Not money, not status but achievement for the sake of achievement ...
Traits of a Motivated Leader Written by Daniel Goleman
If there is one trait that virtually all effective leaders have, it is motivation – a variety of self-management whereby we mobilize our positive emotions to drive us toward our goals. Motivated leaders are driven to achieve beyond expectations – their own and everyone else’s. The key word here is achieve.
Plenty of people are motivated by external factors, such as a big salary or the status that comes from having an impressive title or being part of a prestigious company. By contrast, those with leadership potential are motivated by a deeply embedded desire to achieve for the sake of achievement.
If you are looking for leaders, how can you identify people who are motivated by the drive to achieve rather than by external rewards?
The first sign is a passion for the work itself. Such people seek out creative challenges, love to learn, and take great pride in a job well done. They also display an unflagging energy to do things better. People with such energy often seem restless with the status quo.
They are also eager to explore new approaches to their work. A cosmetics company manager, for example, was frustrated that he had to wait two weeks to get sales results from people in the field. He finally tracked down an automated phone system that would remind each of his salespeople at 5 pm every day to punch in their number to show how many calls and sales they had made. The system shortened the feedback time on sales results from weeks to hours.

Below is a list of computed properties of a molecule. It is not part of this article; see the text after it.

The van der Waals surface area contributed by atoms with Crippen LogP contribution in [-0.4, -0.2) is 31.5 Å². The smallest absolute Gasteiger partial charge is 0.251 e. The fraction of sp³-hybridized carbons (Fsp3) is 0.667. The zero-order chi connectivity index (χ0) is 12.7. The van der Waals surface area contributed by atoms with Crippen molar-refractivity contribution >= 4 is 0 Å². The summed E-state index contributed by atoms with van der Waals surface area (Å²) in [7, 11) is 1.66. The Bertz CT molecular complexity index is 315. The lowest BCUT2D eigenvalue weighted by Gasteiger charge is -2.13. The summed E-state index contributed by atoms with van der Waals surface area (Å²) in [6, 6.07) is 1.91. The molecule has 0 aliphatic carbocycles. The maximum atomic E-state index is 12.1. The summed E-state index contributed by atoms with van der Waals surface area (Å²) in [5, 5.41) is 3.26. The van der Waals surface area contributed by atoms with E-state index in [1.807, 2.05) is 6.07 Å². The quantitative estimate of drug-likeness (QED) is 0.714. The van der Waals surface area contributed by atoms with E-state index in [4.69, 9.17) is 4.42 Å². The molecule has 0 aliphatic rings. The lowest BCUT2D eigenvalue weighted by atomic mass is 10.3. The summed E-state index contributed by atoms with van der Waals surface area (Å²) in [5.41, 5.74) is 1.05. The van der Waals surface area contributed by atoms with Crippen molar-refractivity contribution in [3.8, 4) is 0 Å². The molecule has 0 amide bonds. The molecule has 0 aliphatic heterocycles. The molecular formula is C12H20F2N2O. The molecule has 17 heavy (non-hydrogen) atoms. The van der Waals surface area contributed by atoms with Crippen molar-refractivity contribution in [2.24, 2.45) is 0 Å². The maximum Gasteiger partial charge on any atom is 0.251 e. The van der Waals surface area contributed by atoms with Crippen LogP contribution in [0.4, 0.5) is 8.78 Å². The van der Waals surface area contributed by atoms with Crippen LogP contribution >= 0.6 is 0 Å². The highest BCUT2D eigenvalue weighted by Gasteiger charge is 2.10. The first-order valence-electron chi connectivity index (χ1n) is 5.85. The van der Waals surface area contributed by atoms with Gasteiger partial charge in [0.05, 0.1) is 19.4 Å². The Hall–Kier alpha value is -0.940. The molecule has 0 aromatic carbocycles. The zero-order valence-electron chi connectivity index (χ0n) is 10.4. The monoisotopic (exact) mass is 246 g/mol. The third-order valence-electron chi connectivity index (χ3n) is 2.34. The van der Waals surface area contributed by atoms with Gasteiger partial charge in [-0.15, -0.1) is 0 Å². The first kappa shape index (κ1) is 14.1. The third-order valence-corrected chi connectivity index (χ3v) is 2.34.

That story illustrates two other common traits of people who are driven to achieve: they are forever raising the performance bar, and they like to keep score.
Take the performance bar first. During performance reviews, people with high levels of motivation might ask to be “stretched” or challenged by their superiors. Of course, an employee who combines self-awareness with internal motivation will recognize her limits, but she won’t settle for objectives that seem too easy to fulfill. And it follows naturally that people who are driven to do better also want a way of tracking progress – their own, their team’s, and their company’s.
Whereas people with low achievement motivation are often fuzzy about results, those with high achievement motivation often keep score by tracking such hard measures as profitability or market share. Interestingly, people with high motivation remain optimistic even when the score is against them. In such cases, self-regulation combines with achievement motivation to overcome the frustration and depression that come after a setback or failure
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